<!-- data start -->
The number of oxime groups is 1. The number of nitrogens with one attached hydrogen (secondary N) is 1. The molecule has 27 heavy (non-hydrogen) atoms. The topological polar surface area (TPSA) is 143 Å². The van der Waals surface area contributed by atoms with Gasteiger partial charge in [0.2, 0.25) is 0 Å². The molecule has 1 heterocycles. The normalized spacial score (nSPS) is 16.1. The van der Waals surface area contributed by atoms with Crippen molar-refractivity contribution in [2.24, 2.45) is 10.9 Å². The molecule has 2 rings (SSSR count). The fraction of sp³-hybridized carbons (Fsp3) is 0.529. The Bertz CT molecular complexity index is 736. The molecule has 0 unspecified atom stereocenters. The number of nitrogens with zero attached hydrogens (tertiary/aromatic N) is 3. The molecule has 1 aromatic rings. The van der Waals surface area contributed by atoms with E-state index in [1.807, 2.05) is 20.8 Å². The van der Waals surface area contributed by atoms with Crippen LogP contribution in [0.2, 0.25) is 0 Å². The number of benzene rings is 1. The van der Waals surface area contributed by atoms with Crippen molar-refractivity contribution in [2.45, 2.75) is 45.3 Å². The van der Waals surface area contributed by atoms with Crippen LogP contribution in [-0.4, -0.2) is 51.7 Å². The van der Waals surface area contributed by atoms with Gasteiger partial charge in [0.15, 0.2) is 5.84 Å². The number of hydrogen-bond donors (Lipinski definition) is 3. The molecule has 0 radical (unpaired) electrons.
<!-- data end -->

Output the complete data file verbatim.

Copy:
The number of oxime groups is 1. The number of nitrogens with one attached hydrogen (secondary N) is 1. The molecule has 27 heavy (non-hydrogen) atoms. The topological polar surface area (TPSA) is 143 Å². The van der Waals surface area contributed by atoms with Gasteiger partial charge in [0.2, 0.25) is 0 Å². The molecule has 1 heterocycles. The normalized spacial score (nSPS) is 16.1. The van der Waals surface area contributed by atoms with Crippen molar-refractivity contribution in [2.24, 2.45) is 10.9 Å². The molecule has 2 rings (SSSR count). The fraction of sp³-hybridized carbons (Fsp3) is 0.529. The Bertz CT molecular complexity index is 736. The molecule has 0 unspecified atom stereocenters. The number of nitrogens with zero attached hydrogens (tertiary/aromatic N) is 3. The molecule has 1 aromatic rings. The van der Waals surface area contributed by atoms with E-state index in [1.807, 2.05) is 20.8 Å². The van der Waals surface area contributed by atoms with Crippen LogP contribution in [0.2, 0.25) is 0 Å². The number of benzene rings is 1. The van der Waals surface area contributed by atoms with Crippen molar-refractivity contribution in [2.45, 2.75) is 45.3 Å². The van der Waals surface area contributed by atoms with Crippen LogP contribution in [-0.4, -0.2) is 51.7 Å². The van der Waals surface area contributed by atoms with Gasteiger partial charge in [0.15, 0.2) is 5.84 Å². The number of hydrogen-bond donors (Lipinski definition) is 3. The molecule has 0 radical (unpaired) electrons.